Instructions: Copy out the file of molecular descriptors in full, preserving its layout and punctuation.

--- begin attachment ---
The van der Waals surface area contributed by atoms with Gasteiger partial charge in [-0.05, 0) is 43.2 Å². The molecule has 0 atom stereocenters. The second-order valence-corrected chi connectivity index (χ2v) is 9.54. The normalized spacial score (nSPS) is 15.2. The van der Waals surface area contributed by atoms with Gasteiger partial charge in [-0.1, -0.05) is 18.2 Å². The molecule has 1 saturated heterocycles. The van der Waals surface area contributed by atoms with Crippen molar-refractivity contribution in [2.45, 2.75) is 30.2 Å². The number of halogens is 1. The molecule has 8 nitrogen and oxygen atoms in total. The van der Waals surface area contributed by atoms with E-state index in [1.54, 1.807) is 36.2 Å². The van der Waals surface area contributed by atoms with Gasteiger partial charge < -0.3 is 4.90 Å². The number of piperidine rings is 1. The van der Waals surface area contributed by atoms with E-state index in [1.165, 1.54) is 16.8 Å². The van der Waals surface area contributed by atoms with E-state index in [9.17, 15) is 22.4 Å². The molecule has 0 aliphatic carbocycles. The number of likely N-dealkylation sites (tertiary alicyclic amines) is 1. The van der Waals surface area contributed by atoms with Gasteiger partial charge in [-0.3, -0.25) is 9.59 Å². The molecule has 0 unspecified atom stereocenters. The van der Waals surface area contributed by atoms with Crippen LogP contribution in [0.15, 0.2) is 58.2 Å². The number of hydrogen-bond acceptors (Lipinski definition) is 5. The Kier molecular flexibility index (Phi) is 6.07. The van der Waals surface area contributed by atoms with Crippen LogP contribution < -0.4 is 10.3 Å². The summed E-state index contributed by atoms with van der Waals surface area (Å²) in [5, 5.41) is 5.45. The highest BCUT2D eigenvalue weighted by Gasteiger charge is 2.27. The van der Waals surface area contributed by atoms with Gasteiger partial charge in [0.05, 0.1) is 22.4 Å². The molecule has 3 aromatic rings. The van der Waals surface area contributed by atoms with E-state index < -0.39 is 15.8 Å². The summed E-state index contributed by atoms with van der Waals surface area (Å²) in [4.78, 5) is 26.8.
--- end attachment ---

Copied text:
The van der Waals surface area contributed by atoms with Gasteiger partial charge in [-0.05, 0) is 43.2 Å². The molecule has 0 atom stereocenters. The second-order valence-corrected chi connectivity index (χ2v) is 9.54. The normalized spacial score (nSPS) is 15.2. The van der Waals surface area contributed by atoms with Gasteiger partial charge in [-0.1, -0.05) is 18.2 Å². The molecule has 1 saturated heterocycles. The van der Waals surface area contributed by atoms with Crippen molar-refractivity contribution in [2.45, 2.75) is 30.2 Å². The number of halogens is 1. The molecule has 8 nitrogen and oxygen atoms in total. The van der Waals surface area contributed by atoms with E-state index in [1.54, 1.807) is 36.2 Å². The van der Waals surface area contributed by atoms with Gasteiger partial charge < -0.3 is 4.90 Å². The number of piperidine rings is 1. The van der Waals surface area contributed by atoms with E-state index in [1.165, 1.54) is 16.8 Å². The van der Waals surface area contributed by atoms with E-state index in [9.17, 15) is 22.4 Å². The molecule has 0 aliphatic carbocycles. The number of likely N-dealkylation sites (tertiary alicyclic amines) is 1. The van der Waals surface area contributed by atoms with Gasteiger partial charge in [-0.3, -0.25) is 9.59 Å². The molecule has 0 unspecified atom stereocenters. The van der Waals surface area contributed by atoms with Crippen LogP contribution in [0.15, 0.2) is 58.2 Å². The number of hydrogen-bond acceptors (Lipinski definition) is 5. The Kier molecular flexibility index (Phi) is 6.07. The van der Waals surface area contributed by atoms with Crippen LogP contribution < -0.4 is 10.3 Å². The summed E-state index contributed by atoms with van der Waals surface area (Å²) in [5, 5.41) is 5.45. The highest BCUT2D eigenvalue weighted by Gasteiger charge is 2.27. The van der Waals surface area contributed by atoms with Gasteiger partial charge in [0.05, 0.1) is 22.4 Å². The molecule has 3 aromatic rings. The van der Waals surface area contributed by atoms with E-state index < -0.39 is 15.8 Å². The summed E-state index contributed by atoms with van der Waals surface area (Å²) in [4.78, 5) is 26.8.